In theory, a prison inmate in Kansas who was in the country illegally might have been able to get public exchange plan coverage in Colorado during the first open enrollment period, as long as the inmate did not apply for premium tax credit subsidies.
Officials at the Health and Human Services Office of Inspector General (HHS OIG) have published findings raising that possibility in a report on an audit of the exchange plan eligibility determination process at Connect for Health Colorado.
The Patient Protection and Affordable Care Act (PPACA) set up the exchange system, and it also created a premium subsidy tax credit.
Adult consumers can use a state’s exchange only if they are not incarcerated, are in the country legally, and meet state residency requirements, HHS OIG officials say.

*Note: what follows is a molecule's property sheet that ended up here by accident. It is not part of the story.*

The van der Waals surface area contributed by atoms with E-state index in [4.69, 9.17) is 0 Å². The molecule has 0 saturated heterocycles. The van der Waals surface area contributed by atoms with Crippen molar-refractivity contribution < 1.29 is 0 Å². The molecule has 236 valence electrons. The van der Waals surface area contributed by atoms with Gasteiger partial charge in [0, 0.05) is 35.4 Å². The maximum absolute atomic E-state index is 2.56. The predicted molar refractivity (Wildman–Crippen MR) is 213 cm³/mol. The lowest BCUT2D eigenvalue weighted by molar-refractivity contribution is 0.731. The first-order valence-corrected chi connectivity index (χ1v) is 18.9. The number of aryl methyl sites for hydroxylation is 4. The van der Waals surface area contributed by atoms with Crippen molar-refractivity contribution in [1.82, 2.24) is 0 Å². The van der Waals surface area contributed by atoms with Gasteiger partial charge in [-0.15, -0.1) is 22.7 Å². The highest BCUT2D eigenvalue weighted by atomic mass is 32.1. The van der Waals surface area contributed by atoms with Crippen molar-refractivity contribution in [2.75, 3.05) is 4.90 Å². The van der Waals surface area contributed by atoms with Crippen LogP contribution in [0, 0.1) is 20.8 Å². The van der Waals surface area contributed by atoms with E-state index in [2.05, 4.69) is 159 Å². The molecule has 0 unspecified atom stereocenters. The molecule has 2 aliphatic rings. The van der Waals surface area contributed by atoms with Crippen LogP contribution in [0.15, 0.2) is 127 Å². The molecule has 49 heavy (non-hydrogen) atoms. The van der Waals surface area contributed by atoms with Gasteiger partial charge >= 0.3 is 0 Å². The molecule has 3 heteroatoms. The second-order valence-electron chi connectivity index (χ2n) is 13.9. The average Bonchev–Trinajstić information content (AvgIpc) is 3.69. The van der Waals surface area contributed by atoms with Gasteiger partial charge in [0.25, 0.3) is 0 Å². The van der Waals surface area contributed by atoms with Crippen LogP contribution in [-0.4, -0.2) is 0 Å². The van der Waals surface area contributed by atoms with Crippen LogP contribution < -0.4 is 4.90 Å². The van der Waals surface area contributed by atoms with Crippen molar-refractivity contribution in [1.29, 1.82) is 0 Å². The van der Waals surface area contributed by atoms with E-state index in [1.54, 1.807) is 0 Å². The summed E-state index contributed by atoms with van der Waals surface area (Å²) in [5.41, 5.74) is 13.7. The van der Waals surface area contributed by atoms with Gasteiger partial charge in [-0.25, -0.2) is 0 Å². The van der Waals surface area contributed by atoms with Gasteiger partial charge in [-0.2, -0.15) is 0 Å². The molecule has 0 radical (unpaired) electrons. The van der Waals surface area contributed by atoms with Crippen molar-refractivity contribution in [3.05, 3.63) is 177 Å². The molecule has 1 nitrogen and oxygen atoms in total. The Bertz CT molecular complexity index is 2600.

To qualify for the premium tax credit subsidy, consumers must meet income requirements and show they are not eligible for affordable minimum essential coverage (MEC) from an employer.
Auditors from HHS OIG, an agency that oversees the U.S. Department of Health and Human Services (HHS), visited the offices of the Colorado exchange in the summer of 2014 to see how the exchange had handled the eligibility determinations during the first open enrollment period.
The auditors reviewed a random sample of files for 45 of the 37,964 people who enrolled in Connect for Health Colorado plans from Feb. 22, 2014, through March 31, 2014.
The auditors looked only at internal controls and procedures and not whether the exchange had made any incorrect determinations.
The auditors found that 14 of the sample applicants had not asked for premium tax credit subsidies.